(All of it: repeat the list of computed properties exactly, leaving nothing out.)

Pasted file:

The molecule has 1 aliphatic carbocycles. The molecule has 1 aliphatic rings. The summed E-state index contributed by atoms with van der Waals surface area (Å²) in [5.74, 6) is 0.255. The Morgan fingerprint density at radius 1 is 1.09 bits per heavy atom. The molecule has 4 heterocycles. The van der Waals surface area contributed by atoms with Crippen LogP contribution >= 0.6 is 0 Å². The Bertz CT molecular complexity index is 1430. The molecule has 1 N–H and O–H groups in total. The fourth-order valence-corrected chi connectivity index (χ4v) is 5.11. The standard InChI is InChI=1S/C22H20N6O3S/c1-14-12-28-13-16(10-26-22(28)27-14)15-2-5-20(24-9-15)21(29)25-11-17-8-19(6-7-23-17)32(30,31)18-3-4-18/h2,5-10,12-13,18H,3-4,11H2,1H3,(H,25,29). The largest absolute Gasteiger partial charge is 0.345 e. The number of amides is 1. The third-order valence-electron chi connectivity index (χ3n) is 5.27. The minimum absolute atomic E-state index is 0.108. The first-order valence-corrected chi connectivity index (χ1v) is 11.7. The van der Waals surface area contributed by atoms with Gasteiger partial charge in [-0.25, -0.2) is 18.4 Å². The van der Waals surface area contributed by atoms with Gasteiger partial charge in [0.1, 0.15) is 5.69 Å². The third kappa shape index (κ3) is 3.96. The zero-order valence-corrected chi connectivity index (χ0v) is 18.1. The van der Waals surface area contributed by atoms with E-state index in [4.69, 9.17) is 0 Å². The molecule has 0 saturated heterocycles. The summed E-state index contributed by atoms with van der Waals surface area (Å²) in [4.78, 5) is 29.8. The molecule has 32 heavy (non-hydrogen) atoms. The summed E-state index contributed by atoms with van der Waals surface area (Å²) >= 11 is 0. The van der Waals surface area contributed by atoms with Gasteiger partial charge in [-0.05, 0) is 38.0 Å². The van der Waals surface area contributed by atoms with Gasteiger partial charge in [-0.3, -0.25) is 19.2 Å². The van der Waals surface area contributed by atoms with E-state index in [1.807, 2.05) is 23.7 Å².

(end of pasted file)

The molecule has 1 aliphatic carbocycles. The molecule has 1 aliphatic rings. The summed E-state index contributed by atoms with van der Waals surface area (Å²) in [5.74, 6) is 0.255. The Morgan fingerprint density at radius 1 is 1.09 bits per heavy atom. The molecule has 4 heterocycles. The van der Waals surface area contributed by atoms with Crippen LogP contribution >= 0.6 is 0 Å². The Bertz CT molecular complexity index is 1430. The molecule has 1 N–H and O–H groups in total. The fourth-order valence-corrected chi connectivity index (χ4v) is 5.11. The standard InChI is InChI=1S/C22H20N6O3S/c1-14-12-28-13-16(10-26-22(28)27-14)15-2-5-20(24-9-15)21(29)25-11-17-8-19(6-7-23-17)32(30,31)18-3-4-18/h2,5-10,12-13,18H,3-4,11H2,1H3,(H,25,29). The largest absolute Gasteiger partial charge is 0.345 e. The number of amides is 1. The third-order valence-electron chi connectivity index (χ3n) is 5.27. The minimum absolute atomic E-state index is 0.108. The first-order valence-corrected chi connectivity index (χ1v) is 11.7. The van der Waals surface area contributed by atoms with Gasteiger partial charge in [-0.25, -0.2) is 18.4 Å². The van der Waals surface area contributed by atoms with Gasteiger partial charge in [0.1, 0.15) is 5.69 Å². The third kappa shape index (κ3) is 3.96. The zero-order valence-corrected chi connectivity index (χ0v) is 18.1. The van der Waals surface area contributed by atoms with E-state index in [4.69, 9.17) is 0 Å². The molecule has 0 saturated heterocycles. The summed E-state index contributed by atoms with van der Waals surface area (Å²) in [4.78, 5) is 29.8. The molecule has 32 heavy (non-hydrogen) atoms. The summed E-state index contributed by atoms with van der Waals surface area (Å²) >= 11 is 0. The van der Waals surface area contributed by atoms with Gasteiger partial charge in [-0.05, 0) is 38.0 Å². The van der Waals surface area contributed by atoms with Gasteiger partial charge in [-0.3, -0.25) is 19.2 Å². The van der Waals surface area contributed by atoms with E-state index in [1.807, 2.05) is 23.7 Å².